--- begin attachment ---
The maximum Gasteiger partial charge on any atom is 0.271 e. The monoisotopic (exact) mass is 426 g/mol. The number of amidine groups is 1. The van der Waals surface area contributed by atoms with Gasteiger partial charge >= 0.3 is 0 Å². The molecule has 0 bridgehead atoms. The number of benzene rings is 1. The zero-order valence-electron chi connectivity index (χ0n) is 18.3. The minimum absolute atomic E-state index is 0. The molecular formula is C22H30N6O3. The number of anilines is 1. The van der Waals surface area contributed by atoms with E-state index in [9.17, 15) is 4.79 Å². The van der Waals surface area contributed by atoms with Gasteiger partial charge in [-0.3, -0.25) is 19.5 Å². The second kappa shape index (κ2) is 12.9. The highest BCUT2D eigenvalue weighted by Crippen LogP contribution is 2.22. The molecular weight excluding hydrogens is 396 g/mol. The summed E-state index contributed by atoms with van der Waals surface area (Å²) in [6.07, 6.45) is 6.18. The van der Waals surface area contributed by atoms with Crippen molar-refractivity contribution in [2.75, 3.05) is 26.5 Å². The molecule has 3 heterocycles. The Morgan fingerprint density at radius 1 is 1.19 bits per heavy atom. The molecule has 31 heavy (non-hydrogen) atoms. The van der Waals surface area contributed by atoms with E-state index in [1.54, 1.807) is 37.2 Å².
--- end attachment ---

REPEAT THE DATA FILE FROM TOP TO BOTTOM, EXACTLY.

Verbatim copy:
The maximum Gasteiger partial charge on any atom is 0.271 e. The monoisotopic (exact) mass is 426 g/mol. The number of amidine groups is 1. The van der Waals surface area contributed by atoms with Gasteiger partial charge >= 0.3 is 0 Å². The molecule has 0 bridgehead atoms. The number of benzene rings is 1. The zero-order valence-electron chi connectivity index (χ0n) is 18.3. The minimum absolute atomic E-state index is 0. The molecular formula is C22H30N6O3. The number of anilines is 1. The van der Waals surface area contributed by atoms with E-state index in [9.17, 15) is 4.79 Å². The van der Waals surface area contributed by atoms with Gasteiger partial charge in [-0.3, -0.25) is 19.5 Å². The second kappa shape index (κ2) is 12.9. The highest BCUT2D eigenvalue weighted by Crippen LogP contribution is 2.22. The molecular weight excluding hydrogens is 396 g/mol. The summed E-state index contributed by atoms with van der Waals surface area (Å²) in [6.07, 6.45) is 6.18. The van der Waals surface area contributed by atoms with Crippen molar-refractivity contribution in [2.75, 3.05) is 26.5 Å². The molecule has 3 heterocycles. The Morgan fingerprint density at radius 1 is 1.19 bits per heavy atom. The molecule has 31 heavy (non-hydrogen) atoms. The van der Waals surface area contributed by atoms with E-state index in [1.54, 1.807) is 37.2 Å².